In the Echo Park neighborhood of Los Angeles, the beef tri-tip, ribs and sauces that turn taste buds into tentacles are at The Park’s Finest BBQ Restaurant. If that sounds like hyperbole, just ask Stevie Wonder, Chris Rock, Adam Sandler, Kevin James or Guy Fieri. I name-drop without the assumption that nobody reading this profile of Chief Chef Johneric Concordia, age 36, can actually contact those celebrities.
Park’s Finest was started by Johneric, his wife Christine Araquel-Concordia, friends Michael and Ann Pajimula, and Oscar Bautista as a catering business in 2009. After hovering among the top Los Angeles “restaurants” on Yelp for two years, the group knew they had a prophecy to fulfill and made the transition from wedding parties, quinceañeras and bar mitzvahs to a sit-down restaurant in 2011. It’s located at 1267 W. Temple Street among the Echo Park residents who raised Johneric.
The Difference Between Innovating and Improvising
Johneric never went to culinary school and does not identify with the new crop of Los Angeles innovators, such as Jessica Koslow of Sqirl, Roy Choi of Chego and Kogi, and Jesse Barber of Dudley Market. There isn’t a pair of tweezers in his kitchen and if there’s a blowtorch, what’s cooler than a blowtorch?
Johneric carries on the tradition of his father, Antonio “Big Tony” Concordia, a Batangas City native, who still comes to parties to man the barbecue, making do with whatever ingredients he can scavenge in the host’s kitchen.
“Salty, savory, spicy, sweet, whatever makes the sauce complete,” Johneric recites a family rhyme. “If there’s no brown sugar in the cupboard, I can use Tang, cranberry sauce or 7 Up for the sweet side of the sauce.”
Once he became known as the "Barbecue Brother" to invite to every Echo Park cookout, he was expected to bring Big Tony's signature barbecue sauce made of soy sauce, pineapple, tomato and brown sugar.
One result of Johneric’s improvising is a white barbecue sauce made of Mexican crema, atomic horseradish, and pink sea salt. Flavoring Filipino recipes with Hispanic and other ethnic seasonings is unique yet sensible considering Echo Park is located within Historic Filipino Town.
“Our barbecue doesn’t cater to the mainstream palate. You’ll notice that we use white rice as the starch while mashed potatoes are typical among barbecue restaurants.” Johneric further elaborated, “As Filipinos, we like salt, pepper, garlic and onion seasonings with our blend, and texture.”
Among the choices on a small menu, Filipinos will recognize Ann’s Cornbread Babingka, Elote, Ligaya Veggie Medley, Mt. Mayon Hot Link Medley, Mt. Taal Chicken, Mt. Malindang Pork Ribs and Riblets, and Leah’s Coconut Beef as a variation, and arguably an improvement, on Ginataang Baka. Leah is the chef’s mother, Leah Concordia.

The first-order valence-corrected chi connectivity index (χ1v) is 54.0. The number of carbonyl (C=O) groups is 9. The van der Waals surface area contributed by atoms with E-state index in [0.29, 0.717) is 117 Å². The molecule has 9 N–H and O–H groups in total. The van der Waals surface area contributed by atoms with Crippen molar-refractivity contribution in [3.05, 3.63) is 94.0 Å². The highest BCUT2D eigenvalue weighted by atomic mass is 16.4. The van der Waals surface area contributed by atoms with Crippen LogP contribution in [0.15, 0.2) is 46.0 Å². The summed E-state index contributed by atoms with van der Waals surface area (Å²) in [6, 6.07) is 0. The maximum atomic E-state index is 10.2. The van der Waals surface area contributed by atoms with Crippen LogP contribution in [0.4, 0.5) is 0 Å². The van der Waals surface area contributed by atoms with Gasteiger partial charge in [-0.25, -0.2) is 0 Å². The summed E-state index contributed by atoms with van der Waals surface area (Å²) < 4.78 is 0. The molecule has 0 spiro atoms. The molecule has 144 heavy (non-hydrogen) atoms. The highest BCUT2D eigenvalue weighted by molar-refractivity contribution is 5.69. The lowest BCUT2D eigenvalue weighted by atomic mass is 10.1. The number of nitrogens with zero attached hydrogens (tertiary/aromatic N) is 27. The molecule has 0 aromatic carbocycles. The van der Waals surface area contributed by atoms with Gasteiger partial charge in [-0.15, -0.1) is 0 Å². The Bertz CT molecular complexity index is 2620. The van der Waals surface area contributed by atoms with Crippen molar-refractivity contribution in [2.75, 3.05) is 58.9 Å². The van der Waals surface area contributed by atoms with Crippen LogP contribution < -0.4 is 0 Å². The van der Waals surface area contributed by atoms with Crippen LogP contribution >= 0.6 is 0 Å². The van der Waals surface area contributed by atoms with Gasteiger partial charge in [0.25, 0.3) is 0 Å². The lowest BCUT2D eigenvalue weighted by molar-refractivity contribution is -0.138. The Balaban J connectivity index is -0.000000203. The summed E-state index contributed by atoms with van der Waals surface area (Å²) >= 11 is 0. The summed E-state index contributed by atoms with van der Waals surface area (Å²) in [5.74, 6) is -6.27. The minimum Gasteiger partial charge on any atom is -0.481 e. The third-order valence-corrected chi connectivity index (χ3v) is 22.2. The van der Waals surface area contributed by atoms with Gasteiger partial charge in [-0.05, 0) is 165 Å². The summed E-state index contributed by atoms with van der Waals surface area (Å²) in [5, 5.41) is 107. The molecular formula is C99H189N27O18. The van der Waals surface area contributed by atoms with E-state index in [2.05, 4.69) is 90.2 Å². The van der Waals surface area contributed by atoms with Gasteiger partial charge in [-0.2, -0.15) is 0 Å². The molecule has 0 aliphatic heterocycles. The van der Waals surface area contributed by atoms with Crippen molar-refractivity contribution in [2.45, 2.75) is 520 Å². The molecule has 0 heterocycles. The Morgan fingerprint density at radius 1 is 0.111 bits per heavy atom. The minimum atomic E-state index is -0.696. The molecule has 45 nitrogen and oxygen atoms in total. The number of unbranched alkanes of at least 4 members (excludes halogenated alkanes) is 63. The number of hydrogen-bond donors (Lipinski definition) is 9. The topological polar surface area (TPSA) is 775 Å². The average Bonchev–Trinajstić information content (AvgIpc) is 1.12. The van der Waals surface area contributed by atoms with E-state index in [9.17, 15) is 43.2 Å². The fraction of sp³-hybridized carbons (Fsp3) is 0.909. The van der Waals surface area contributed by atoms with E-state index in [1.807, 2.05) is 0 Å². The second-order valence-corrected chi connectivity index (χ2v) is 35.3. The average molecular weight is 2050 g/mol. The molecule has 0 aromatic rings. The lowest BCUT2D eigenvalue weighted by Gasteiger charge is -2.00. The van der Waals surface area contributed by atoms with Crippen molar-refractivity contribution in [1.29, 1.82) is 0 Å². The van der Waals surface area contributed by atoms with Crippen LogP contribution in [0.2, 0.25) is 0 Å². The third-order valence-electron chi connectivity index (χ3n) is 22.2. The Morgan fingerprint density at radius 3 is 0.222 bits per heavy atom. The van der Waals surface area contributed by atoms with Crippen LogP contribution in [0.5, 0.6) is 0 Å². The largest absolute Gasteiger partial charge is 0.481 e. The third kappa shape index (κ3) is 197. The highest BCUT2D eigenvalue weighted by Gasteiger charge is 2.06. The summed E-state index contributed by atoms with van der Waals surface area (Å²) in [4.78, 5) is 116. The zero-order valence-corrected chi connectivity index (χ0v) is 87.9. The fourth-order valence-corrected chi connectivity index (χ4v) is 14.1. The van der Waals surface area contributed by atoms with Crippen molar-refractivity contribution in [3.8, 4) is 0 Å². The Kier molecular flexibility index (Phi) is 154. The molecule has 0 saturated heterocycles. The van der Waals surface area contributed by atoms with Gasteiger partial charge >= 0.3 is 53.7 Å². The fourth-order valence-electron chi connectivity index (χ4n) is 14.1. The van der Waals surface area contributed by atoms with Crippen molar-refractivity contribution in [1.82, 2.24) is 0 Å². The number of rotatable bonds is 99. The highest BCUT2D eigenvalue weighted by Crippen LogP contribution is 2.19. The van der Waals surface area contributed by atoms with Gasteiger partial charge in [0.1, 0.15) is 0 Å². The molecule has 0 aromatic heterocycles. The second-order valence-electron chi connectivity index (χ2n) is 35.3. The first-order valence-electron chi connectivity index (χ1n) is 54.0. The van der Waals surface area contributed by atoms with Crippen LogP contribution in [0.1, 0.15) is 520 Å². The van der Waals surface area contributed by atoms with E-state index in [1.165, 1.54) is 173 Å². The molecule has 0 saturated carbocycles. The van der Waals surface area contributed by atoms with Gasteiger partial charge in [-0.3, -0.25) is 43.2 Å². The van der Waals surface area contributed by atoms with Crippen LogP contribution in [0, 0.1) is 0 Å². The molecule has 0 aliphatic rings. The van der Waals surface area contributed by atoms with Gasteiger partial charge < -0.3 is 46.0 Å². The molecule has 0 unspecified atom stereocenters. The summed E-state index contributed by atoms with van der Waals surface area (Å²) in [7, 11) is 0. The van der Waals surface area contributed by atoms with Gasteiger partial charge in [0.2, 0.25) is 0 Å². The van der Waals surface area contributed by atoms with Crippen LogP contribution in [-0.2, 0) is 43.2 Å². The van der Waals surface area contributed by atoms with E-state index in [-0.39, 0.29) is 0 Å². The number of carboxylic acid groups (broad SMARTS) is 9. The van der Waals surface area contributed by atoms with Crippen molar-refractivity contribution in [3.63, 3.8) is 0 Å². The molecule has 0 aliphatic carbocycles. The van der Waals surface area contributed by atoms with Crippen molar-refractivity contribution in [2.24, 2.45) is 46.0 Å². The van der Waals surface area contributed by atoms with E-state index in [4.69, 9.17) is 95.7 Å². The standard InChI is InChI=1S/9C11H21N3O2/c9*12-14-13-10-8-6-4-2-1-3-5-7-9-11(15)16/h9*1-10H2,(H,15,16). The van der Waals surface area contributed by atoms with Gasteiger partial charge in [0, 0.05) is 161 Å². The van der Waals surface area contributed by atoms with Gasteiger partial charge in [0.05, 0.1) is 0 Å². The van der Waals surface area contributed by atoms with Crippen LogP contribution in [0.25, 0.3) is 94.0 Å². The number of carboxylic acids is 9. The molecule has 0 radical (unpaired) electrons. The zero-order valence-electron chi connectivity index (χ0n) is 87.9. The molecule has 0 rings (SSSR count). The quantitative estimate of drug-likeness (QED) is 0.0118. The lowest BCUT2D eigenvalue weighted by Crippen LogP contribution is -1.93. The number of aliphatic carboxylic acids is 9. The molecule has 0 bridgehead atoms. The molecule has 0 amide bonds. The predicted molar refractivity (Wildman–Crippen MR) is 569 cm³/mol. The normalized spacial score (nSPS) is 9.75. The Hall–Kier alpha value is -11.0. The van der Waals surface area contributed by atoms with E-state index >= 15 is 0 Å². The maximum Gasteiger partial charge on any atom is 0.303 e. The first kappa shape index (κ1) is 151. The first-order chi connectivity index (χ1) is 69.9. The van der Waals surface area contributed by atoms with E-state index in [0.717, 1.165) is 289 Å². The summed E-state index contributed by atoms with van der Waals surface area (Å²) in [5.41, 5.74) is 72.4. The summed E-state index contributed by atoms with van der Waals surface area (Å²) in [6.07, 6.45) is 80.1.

“We serve our sauces on the side,” Johneric added as a characteristic of Filipino cooking. Based on this cultural proclivity, he knows barbecue is good “if the meat can stand alone without marinade and sauces and if the texture and flavor profile can be enjoyed by itself. Then we enhance the taste with a sauce or several sauces.”
True to his underclass roots, Park’s Finest sauces aren’t thick for slathering on like a capitalistic extravagance. It might take BBQ lovers more than a single dipping to adjust to sauces without the viscosity of syrup.
The First Destination for Antarctic Explorers on Leave
Hugo Hernandez glories in his legal troubles because the thirty-mile drive from West Covina to downtown Los Angeles to see his lawyer is always capped off with a stop at Park’s Finest. “The coconut beef is freaking awesome.” His advice to others making the trek: “Come hungry.” He then gave his heavy sack of takeout a shake to corroborate his testimony.
For a restaurant that doesn’t court the lowest common denominator of diners, Park’s Finest casts a wide net. It’s a favorite hangout of German tourists though word of mouth extends as far away as Antarctica. Researchers from the United States Antarctic Program make a beeline to the restaurant when on leave from the South Pole. Dodger Stadium is a mile from Echo Park, but Johneric’s restaurant becomes neutral territory when fans from the archrival San Francisco Giants invade the area.
Some diners travel amazing distances for the ribs and rice. Johneric Concordia, too, has come a long way. The Park’s Finest BBQ is a distinctly Los Angeles success story about a boy who started out among the at-risk youth Echo Park nonprofits, including Search to Involve Pilipino Americans (SIPA), strive to keep out of gangs. Johneric is living proof that the guiding principles of his community can succeed. “You have to keep kids engaged through activities like community cleanups,” he said. “And you give them something to eat.”
Anthony Maddela seldom eats at the restaurants of the chefs he profiles for lack of an expense account, but he gladly swiped his debit card for Park’s Finest. He is always writing. He thinks his original hometown of Seattle should be more like his adopted hometown of Los Angeles with a richness of culture.
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